About the writer: Miss Valentine de Dreuille is a French volunteer from the Jesuit organization Iñigo which is similar to the Jesuit Volunteers Philippines. She has been with ERDA Tech since September 2014 and will be going back to France on August 19, 2015.
Nine months ago, my plane landed in Manila. Tired from a long trip from Paris, and discovering the warm and humid weather in the Philippines, I headed to ERDA Tech, wide-eyed to all these discoveries. A few months before, I had taken the decision to stop my studies for one year, and to spend it as a volunteer in ERDA Tech. Nearly done with my stint in the Philippines, I would like to share some of the things that I have learned from my experience.
Going beyond the barriers
Leaving everything I knew: my family, my friends, and my school was not something easy. Finding myself a foreigner in an unknown country leads to a lot of challenges, a lot of barriers to overcome.
Even if Filipinos are very good English speakers, the first barrier I encountered was the language, because for Filipinos and for me as well, English is not the easiest way to express our thoughts or feelings. Many times, I felt frustrated because of that language barrier, but I also discovered that communication and creation of links with people has outlets other than verbal or written language. A smile, a simple show of attention, or a gesture can express much more than words.
In a new environment, a new culture, a new country, I discovered also my personal barriers. I realized my limits, I realized my weaknesses, and I learned how to overcome them, or at least how to deal with them. A concrete example could be the patience. I like to be efficient, to do things quickly without losing time, and I had to experience the traffic in Manila, which surely taught me to be more patient and to anticipate more.
It is very interesting to learn more about another culture, and I am sure that it will make me more open to new horizons in my life. We are all the same human beings, but traditions and cultural environment shape people in different ways. For instance, in France, we eat a lot of very smelly cheeses, and I love it, but even after nine months, I still cannot bear the smell of the “bagoong” or shrimp/fish paste, without even mentioning its taste, especially at breakfast time.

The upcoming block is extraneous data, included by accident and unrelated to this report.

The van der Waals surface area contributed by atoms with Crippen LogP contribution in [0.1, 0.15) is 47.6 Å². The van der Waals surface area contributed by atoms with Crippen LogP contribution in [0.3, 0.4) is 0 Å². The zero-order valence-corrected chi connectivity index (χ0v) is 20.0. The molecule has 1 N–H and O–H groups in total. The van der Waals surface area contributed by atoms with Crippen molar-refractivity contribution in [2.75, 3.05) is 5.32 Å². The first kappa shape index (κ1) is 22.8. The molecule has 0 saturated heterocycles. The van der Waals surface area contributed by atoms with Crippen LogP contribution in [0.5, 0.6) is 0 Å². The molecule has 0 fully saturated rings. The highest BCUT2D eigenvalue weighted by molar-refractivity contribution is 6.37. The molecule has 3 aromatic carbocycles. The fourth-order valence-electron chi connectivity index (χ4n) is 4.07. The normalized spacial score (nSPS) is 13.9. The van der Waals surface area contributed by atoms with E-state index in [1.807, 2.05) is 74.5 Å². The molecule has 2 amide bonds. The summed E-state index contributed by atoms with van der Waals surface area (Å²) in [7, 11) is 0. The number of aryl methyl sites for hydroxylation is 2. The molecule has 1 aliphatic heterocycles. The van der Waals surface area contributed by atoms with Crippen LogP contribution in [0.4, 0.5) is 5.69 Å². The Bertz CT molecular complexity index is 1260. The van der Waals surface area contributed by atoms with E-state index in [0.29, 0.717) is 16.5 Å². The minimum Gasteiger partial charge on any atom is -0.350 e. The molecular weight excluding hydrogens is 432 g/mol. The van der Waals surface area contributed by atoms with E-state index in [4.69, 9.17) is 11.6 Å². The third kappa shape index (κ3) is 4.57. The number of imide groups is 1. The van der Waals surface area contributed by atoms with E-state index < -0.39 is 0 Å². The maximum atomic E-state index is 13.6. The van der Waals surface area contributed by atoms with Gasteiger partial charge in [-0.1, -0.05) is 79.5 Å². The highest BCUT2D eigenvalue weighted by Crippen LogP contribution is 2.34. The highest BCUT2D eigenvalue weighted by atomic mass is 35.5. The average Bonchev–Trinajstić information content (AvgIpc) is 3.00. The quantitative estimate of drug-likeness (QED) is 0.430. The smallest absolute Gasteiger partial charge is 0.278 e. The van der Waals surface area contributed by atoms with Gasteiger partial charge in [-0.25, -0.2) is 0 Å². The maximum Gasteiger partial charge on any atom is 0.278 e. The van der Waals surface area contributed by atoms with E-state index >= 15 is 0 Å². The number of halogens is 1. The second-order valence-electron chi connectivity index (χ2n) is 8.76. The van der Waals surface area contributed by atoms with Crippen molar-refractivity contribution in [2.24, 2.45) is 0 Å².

Moreover, we sometimes have different ways to act or to think. For instance, the notion of authority is very different in the Philippines from what I know in France, and I had to learn how to adjust to it here. It requires first a lot of observation and a kind of empathy to try to act in order not to shock or hurt anyone. I am sure that I made many mistakes about it, maybe without even noticing it.
Another interesting aspect is the religion. I share the same Catholic faith with most of the Filipinos, and it has given me much comfort and reassurance. Nevertheless, I discovered that faith can be lived differently, and is shaped by traditions and cultures.
I will not say that it is always easy to deal with these differences, but overall, I am very grateful to have had the chance to experience these differences, because it broadens my horizons in life.
“For it is in giving that we receive”
This quote is from one of my favorite prayers: “Make Me an Instrument of Your Peace”, from Saint Francis of Assisi, and I was able to experience what this particular sentence says. I came to the Philippines as a volunteer, choosing to give one year of my time to help in my own little way. I guess I was able to do so, in the computer classes for example, or in facilitating the Senior Scouts Club in ERDA Tech, but it is striking for me to realize that I received much more than I gave. From the very beginning, everyone has been so welcoming to me. The teachers and the staff of ERDA Tech helped me to adjust, to understand the way things work here, and made sure that I enjoyed my free time in discovering more places in the Philippines.
I also received a lot from the students, the ERDAnians. I am very grateful for their determination to learn and to progress in school, as well as for their commitment and motivation in other activities, such as campus ministry work. Most of all though, I will remember the precious time shared with them outside of the classrooms, and the conversations I have had with some students, in which I think we both learned a lot from each other.